A housing fate worse than debt

The IMF has traced the impact of housing downturns when households are highly leveraged, and it turns out the more household debt, the bigger the bust - with ripples beyond the housing market.

Based on analysis of advanced economies over the past three decades, housing busts preceded by larger run-ups in household debt tend to be more severe and protracted.

This is one finding presented in the International Monetary Fund, World Economic Outlook April 2012, titled "Growth Resuming, Dangers Remain".

Australia is not absent from the list of advanced economies who have witnessed a rapid rise in household debt. Here, we have almost quadrupled household debt as a percentage of household disposable income over the past thirty years, causing many to question if this level of debt burden is sustainable.

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Most of this debt has been piled into our residential property market, which has now experienced price declines for five consecutive quarters while the growth of housing finance falls to levels not seen since records started some 35 years ago.

According to the IMF report, in the five years preceding the Great Recession (GFC) of 2007, advanced economies recorded an average household debt to income increase of 39 percentage points. A quick look at the Reserve Bank of Australia figures suggest Australia’s household debt to income ratio increased by a bit more than 37 percentage points.

Chapter 3 of the IMF report sets out to determine the relationship between household debt and the depth of economic downturns.

It found the declines in economic activity after a housing bust are not simply reflective of the decline in the asset price and the associated destruction of household wealth. It is a combination of the former and pre-bust leverage that ultimately explains the depth of the contraction. Simply put, the more household debt, the bigger the bust and this holds true regardless of a banking crisis or not. Economic downturns following high debt housing busts are also more protracted, with declining consumption lasting for at least five years.

According to the report, in economies with high household debt, household consumption can fall by more than four times the amount that can be reasonably explained by falling house prices alone. This is caused, in part, by more pronounced de-leveraging, as households try to repair their weak balance sheets. In low debt housing busts, as could be expected, there is no discernible decline in household debt to income ratios.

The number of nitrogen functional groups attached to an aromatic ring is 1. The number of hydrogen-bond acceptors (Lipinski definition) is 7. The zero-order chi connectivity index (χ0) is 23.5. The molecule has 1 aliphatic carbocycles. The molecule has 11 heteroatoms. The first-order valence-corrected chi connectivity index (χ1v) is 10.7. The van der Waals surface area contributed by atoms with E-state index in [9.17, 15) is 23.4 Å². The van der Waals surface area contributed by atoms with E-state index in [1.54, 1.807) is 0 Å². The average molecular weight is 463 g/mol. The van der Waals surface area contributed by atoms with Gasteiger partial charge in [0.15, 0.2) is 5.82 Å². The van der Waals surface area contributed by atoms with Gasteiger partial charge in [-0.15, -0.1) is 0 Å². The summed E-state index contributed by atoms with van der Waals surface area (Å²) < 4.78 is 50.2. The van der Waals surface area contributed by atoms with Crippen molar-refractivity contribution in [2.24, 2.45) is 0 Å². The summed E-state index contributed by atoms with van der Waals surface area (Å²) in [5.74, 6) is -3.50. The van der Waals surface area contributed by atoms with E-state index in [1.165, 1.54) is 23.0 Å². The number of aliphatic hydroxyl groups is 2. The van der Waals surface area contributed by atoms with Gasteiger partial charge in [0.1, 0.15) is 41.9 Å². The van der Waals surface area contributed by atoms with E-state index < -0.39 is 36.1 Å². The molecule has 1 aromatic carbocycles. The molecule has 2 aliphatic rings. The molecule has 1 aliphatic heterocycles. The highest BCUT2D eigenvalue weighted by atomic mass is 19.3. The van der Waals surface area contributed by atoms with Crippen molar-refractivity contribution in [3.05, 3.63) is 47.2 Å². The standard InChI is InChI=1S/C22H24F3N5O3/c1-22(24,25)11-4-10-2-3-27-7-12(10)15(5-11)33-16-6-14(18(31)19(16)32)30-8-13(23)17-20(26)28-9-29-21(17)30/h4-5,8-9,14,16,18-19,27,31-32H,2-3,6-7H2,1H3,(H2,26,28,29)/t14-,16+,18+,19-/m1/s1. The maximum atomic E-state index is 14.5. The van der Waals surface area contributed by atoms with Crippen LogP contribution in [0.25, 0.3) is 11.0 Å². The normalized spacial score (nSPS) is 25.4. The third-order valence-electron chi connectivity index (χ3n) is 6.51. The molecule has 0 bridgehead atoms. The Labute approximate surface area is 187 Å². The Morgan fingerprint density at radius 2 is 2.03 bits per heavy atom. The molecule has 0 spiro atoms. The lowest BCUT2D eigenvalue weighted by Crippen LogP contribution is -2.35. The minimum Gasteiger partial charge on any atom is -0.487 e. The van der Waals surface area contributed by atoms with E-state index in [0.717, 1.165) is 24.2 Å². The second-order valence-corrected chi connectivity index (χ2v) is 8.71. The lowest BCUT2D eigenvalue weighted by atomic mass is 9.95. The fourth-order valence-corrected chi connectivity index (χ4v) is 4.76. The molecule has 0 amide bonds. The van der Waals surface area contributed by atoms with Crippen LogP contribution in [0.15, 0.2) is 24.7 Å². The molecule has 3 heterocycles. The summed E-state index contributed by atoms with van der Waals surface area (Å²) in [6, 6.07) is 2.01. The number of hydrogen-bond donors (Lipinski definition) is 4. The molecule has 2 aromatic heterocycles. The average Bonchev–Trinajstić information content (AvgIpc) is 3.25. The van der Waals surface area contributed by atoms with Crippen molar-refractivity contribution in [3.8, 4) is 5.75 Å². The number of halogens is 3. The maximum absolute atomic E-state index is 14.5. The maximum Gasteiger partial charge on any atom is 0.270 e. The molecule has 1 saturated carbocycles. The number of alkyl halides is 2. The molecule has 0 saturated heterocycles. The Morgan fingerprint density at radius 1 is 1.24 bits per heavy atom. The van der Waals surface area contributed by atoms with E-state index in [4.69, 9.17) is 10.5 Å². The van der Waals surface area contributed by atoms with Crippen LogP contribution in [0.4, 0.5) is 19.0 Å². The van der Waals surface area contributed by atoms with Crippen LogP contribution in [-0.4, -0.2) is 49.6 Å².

De-leveraging can result from a number of factors including a realisation that house prices were overvalued, a tightening of credit standards, a sharp revision in income expectations and an increase in economic uncertainty. Uncertainty can also lead to an increase in household savings, at the expense of consumption.

High debt busts typically cause greater falls in real GDP and larger increases in unemployment.

As unemployment rises due to falling consumption, the ability of households to service their large debts diminish causing defaults and foreclosures starting what the IMF calls a "self-reinforcing contractionary spiral". Estimates presented in the report suggest a single foreclosure can lower neighbouring house prices by 1 per cent, but a wave of foreclosures could wipe as much as 30 per cent off local prices.

Negative equity can also have a role to play, with a US study finding homeowners with negative equity spend 30 per cent less on maintenance and home improvements, than those that don’t. Maintenance and home improvements either retain or increase the relative value of the home.

Similarly, as supply exceeds demand or as foreclosed homes sit vacant on the market, months of neglect and deterioration further reduce values. Vacant homes and unemployment can also result with social issues such as high crime rates making areas less desirable to purchase in.

Craig Peacock runs a blog called "Who cra$hed the economy?". You can read his posts here.

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